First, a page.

Discing and Seeding After the Rain

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The rain at last returned on Sunday, the first appreciable moisture in about seven weeks. I have been waiting on another bout of wet stuff before planting ryegrass in Pancho the Donkey’s pasture. Since we had the pond built, that roughly two-acre plot became mainly bare soil, since the dirt guy spread the excavated soil around the pond. Pancho subsists on a bit of grass at the front and back, and the square bales of hay we supply regularly. Plus, there’s the breakfast buffet my Beautiful Mystery Companion provides a few times weekly: a bucket of shredded wheat, apples, grapes, bananas and carrots. Pancho eats well here at No-Name Farm.

By Monday morning, when the sky blazed blue again, I had assembled the necessary implements to seed — all borrowed of course. I had loosened up the dirt before it rained with a disc harrow a buddy loaned me. Pancho dutifully followed me, as always curious. A quick trip to the feed store set me back $166 for three 50-pound sacks of seed and three square bales for Pancho.

Another buddy came by to deliver his seeder and helped me hook it up. The seeder is a conical contraption that hooks to the tractor’s PTO. Turn the PTO on, and the seeder slings the kernels about 20 feet to each side. It works well. I had the entire plot seeded in less than an hour. Next I unhooked the seeder and attached a tractor rake, also borrowed.

I had watched a couple of YouTube videos on using the disc harrow, as well as the seeder. YouTube is invaluable to us hobby farmers, especially to someone with my level of agricultural ignorance. It took at least three how-to videos before I mastered the ungainly maneuver of hooking an implement to the PTO. I am forced into a very uncomfortable position, straddling it while trying not to bang my head on the top piece, holding down the release button and wriggling it on. The click it makes when the collar latches to the PTO is heaven to my ears.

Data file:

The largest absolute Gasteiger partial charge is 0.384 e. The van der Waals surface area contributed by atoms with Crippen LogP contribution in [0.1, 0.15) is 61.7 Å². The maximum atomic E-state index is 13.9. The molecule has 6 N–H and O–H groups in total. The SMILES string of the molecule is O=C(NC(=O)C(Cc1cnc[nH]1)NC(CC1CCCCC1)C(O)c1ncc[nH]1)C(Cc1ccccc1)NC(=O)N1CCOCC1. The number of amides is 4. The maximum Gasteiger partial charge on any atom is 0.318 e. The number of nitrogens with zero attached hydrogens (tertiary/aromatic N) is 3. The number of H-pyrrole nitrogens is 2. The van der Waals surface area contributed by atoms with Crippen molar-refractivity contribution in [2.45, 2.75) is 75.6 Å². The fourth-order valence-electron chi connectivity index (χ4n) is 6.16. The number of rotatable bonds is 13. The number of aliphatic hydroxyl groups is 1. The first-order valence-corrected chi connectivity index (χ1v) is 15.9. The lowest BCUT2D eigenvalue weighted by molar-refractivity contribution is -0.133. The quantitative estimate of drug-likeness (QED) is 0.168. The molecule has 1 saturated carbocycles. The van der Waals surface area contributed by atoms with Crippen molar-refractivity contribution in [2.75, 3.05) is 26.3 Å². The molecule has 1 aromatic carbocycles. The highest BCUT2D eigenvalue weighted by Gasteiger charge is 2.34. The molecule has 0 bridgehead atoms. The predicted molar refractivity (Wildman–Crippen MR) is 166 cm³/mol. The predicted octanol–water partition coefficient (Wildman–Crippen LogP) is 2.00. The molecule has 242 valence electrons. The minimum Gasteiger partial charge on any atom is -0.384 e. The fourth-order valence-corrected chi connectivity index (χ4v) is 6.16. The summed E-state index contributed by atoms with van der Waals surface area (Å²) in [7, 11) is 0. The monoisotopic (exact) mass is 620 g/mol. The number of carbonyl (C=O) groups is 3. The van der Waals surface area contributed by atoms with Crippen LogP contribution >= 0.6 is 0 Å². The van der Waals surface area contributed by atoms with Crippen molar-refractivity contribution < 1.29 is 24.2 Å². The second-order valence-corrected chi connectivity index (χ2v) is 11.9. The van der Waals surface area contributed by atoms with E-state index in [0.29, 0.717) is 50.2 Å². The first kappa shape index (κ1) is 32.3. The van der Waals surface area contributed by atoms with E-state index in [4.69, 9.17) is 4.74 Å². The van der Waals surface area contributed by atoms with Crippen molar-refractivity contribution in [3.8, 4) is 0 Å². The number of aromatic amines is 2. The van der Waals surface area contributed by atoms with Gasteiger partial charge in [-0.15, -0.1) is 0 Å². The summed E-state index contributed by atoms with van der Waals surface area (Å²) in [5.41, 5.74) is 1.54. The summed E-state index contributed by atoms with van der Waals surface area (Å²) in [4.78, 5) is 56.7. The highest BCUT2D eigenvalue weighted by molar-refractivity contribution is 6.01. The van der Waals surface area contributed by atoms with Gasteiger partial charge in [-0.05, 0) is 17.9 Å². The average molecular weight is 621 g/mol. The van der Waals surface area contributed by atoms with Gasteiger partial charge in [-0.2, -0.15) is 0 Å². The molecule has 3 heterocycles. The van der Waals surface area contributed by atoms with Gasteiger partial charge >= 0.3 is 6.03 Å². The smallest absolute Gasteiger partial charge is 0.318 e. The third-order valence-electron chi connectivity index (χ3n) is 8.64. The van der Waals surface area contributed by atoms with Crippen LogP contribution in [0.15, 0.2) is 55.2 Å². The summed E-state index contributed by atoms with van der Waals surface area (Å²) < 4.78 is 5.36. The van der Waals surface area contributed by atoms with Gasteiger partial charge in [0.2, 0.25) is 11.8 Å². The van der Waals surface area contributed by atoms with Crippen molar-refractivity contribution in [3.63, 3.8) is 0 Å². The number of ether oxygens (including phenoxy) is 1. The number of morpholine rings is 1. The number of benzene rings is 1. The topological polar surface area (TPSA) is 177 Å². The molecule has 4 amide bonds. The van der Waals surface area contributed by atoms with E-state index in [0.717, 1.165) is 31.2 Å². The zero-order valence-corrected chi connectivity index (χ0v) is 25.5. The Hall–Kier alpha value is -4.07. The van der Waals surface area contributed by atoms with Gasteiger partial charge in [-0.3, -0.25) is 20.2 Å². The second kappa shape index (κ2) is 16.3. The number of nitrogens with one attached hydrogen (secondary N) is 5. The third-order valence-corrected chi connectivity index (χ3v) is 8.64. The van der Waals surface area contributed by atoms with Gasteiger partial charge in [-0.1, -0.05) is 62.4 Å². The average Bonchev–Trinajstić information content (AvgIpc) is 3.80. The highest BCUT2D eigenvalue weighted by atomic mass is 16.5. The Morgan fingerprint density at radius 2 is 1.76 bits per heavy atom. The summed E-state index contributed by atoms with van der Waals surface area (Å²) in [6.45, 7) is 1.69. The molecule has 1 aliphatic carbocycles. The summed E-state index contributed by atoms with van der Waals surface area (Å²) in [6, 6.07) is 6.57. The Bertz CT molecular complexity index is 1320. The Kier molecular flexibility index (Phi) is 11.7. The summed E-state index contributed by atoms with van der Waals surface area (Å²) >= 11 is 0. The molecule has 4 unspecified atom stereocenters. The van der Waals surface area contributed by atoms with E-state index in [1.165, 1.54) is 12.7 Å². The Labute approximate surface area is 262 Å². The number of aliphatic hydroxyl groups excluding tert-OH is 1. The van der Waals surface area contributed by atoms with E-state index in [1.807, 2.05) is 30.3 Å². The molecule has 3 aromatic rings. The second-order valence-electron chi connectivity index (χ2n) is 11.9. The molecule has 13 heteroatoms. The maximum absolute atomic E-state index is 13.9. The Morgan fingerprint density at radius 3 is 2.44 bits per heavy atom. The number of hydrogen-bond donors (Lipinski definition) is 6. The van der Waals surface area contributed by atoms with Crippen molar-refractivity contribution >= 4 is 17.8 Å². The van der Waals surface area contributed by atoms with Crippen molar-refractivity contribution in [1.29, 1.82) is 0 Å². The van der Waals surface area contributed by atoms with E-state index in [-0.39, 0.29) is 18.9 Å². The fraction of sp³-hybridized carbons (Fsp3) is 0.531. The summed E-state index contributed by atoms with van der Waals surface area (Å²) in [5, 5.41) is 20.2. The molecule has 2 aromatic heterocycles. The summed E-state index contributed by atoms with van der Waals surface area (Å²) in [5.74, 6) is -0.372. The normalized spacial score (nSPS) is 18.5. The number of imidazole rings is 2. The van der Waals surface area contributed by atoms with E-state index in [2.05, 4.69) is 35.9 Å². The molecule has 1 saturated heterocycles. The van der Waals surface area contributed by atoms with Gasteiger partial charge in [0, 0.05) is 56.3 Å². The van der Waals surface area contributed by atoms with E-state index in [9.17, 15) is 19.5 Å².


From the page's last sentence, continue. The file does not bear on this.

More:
The disc harrow and rake do not use the PTO, just the three-point hitch system hanging from the rear of the tractor. The three arms require a combination of skill and brute force to attach. Getting the tractor lined up so it is square is not easy. In the early days of trying to hook up one implement or another, my little brother Gregg gave me some invaluable advice: Go buy a ballpeen hammer. It comes in handy when forcing the tractor arms onto the disc harrow or a box blade.

The tractor rake proved problematic, either pulling too much soil or not enough. I unhooked it with help from the ballpeen hammer and hooked the disc harrow back up, this time lightly disking the seed into the soil. Pancho was busy licking up the seed from the ground as I worked. About supper time, I was finished.

Now we wait. The soil was plenty wet from the Sunday rain, so the ryegrass should start popping up within a week or so. It will be a couple of months before it is tall enough for Pancho to graze on. In March, it will be time to seed the pastures with Bermuda, hopefully to create permanent pastures. Ryegrass dies out when it gets hot, so by May it will be time to provide him a fresh carpet of grazing material.

In the meantime, we are looking to find Pancho a female companion in hopes of producing a baby donkey. The gestation period for a pregnant ginny is 11 to 14 months.

Nothing happens quickly on No-Name Farm, except the gopher mounds.

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